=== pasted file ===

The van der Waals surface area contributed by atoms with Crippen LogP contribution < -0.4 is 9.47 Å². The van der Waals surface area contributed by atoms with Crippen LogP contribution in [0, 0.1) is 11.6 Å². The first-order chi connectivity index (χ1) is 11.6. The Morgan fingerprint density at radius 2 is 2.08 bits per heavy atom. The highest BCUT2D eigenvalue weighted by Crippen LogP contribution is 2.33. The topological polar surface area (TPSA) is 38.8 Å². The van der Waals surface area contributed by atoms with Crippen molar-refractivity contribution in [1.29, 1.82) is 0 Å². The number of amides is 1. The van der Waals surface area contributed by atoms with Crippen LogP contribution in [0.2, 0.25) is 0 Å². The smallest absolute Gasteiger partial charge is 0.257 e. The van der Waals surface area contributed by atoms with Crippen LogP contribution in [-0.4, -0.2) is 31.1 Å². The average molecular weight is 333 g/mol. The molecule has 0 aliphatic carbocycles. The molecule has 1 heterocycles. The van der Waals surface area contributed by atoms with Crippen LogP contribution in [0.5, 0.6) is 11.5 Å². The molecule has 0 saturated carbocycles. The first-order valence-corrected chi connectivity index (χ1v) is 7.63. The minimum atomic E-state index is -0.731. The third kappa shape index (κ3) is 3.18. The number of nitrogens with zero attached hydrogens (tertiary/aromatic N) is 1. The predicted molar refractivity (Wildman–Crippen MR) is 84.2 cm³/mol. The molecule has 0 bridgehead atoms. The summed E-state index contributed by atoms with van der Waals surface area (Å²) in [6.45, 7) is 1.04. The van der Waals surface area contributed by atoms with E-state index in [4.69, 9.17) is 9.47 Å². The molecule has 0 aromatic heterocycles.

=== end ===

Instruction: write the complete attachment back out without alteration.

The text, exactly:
The van der Waals surface area contributed by atoms with Crippen LogP contribution < -0.4 is 9.47 Å². The van der Waals surface area contributed by atoms with Crippen LogP contribution in [0, 0.1) is 11.6 Å². The first-order chi connectivity index (χ1) is 11.6. The Morgan fingerprint density at radius 2 is 2.08 bits per heavy atom. The highest BCUT2D eigenvalue weighted by Crippen LogP contribution is 2.33. The topological polar surface area (TPSA) is 38.8 Å². The van der Waals surface area contributed by atoms with Crippen molar-refractivity contribution in [1.29, 1.82) is 0 Å². The number of amides is 1. The van der Waals surface area contributed by atoms with Crippen LogP contribution in [0.2, 0.25) is 0 Å². The smallest absolute Gasteiger partial charge is 0.257 e. The van der Waals surface area contributed by atoms with Crippen LogP contribution in [-0.4, -0.2) is 31.1 Å². The average molecular weight is 333 g/mol. The molecule has 0 aliphatic carbocycles. The molecule has 1 heterocycles. The van der Waals surface area contributed by atoms with Crippen LogP contribution in [0.5, 0.6) is 11.5 Å². The molecule has 0 saturated carbocycles. The first-order valence-corrected chi connectivity index (χ1v) is 7.63. The minimum atomic E-state index is -0.731. The third kappa shape index (κ3) is 3.18. The number of nitrogens with zero attached hydrogens (tertiary/aromatic N) is 1. The predicted molar refractivity (Wildman–Crippen MR) is 84.2 cm³/mol. The molecule has 0 bridgehead atoms. The summed E-state index contributed by atoms with van der Waals surface area (Å²) in [6.45, 7) is 1.04. The van der Waals surface area contributed by atoms with E-state index in [4.69, 9.17) is 9.47 Å². The molecule has 0 aromatic heterocycles.